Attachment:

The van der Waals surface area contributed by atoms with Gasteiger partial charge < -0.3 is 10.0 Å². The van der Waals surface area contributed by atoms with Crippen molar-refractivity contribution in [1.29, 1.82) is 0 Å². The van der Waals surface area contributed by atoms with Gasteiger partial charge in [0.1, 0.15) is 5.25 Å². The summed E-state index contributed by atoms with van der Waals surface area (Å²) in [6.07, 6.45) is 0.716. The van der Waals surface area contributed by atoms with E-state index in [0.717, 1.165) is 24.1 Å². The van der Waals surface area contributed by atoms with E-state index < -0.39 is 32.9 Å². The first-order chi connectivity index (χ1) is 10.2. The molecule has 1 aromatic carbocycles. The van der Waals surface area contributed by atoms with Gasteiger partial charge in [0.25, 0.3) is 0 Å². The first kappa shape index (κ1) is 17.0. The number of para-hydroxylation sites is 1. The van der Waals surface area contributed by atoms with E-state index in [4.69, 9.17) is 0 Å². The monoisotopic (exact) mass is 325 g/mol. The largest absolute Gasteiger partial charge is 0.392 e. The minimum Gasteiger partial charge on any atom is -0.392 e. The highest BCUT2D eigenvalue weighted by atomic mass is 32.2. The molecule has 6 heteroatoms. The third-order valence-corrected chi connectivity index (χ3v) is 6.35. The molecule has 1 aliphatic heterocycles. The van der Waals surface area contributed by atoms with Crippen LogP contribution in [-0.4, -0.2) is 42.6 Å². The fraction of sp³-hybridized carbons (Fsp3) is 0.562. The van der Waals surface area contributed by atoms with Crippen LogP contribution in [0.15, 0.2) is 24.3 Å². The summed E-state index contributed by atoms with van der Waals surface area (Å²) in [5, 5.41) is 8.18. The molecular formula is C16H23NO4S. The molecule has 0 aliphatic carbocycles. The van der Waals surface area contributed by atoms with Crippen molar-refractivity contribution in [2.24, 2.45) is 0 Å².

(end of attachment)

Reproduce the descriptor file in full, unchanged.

The van der Waals surface area contributed by atoms with Gasteiger partial charge < -0.3 is 10.0 Å². The van der Waals surface area contributed by atoms with Crippen molar-refractivity contribution in [1.29, 1.82) is 0 Å². The van der Waals surface area contributed by atoms with Gasteiger partial charge in [0.1, 0.15) is 5.25 Å². The summed E-state index contributed by atoms with van der Waals surface area (Å²) in [6.07, 6.45) is 0.716. The van der Waals surface area contributed by atoms with E-state index in [0.717, 1.165) is 24.1 Å². The van der Waals surface area contributed by atoms with E-state index < -0.39 is 32.9 Å². The first-order chi connectivity index (χ1) is 10.2. The molecule has 1 aromatic carbocycles. The van der Waals surface area contributed by atoms with Gasteiger partial charge in [0.25, 0.3) is 0 Å². The first kappa shape index (κ1) is 17.0. The number of para-hydroxylation sites is 1. The van der Waals surface area contributed by atoms with E-state index in [4.69, 9.17) is 0 Å². The monoisotopic (exact) mass is 325 g/mol. The largest absolute Gasteiger partial charge is 0.392 e. The minimum Gasteiger partial charge on any atom is -0.392 e. The highest BCUT2D eigenvalue weighted by atomic mass is 32.2. The molecule has 6 heteroatoms. The third-order valence-corrected chi connectivity index (χ3v) is 6.35. The molecule has 1 aliphatic heterocycles. The van der Waals surface area contributed by atoms with Crippen LogP contribution in [-0.4, -0.2) is 42.6 Å². The fraction of sp³-hybridized carbons (Fsp3) is 0.562. The van der Waals surface area contributed by atoms with Crippen LogP contribution in [0.15, 0.2) is 24.3 Å². The summed E-state index contributed by atoms with van der Waals surface area (Å²) in [5, 5.41) is 8.18. The molecular formula is C16H23NO4S. The molecule has 0 aliphatic carbocycles. The van der Waals surface area contributed by atoms with Crippen molar-refractivity contribution in [2.24, 2.45) is 0 Å².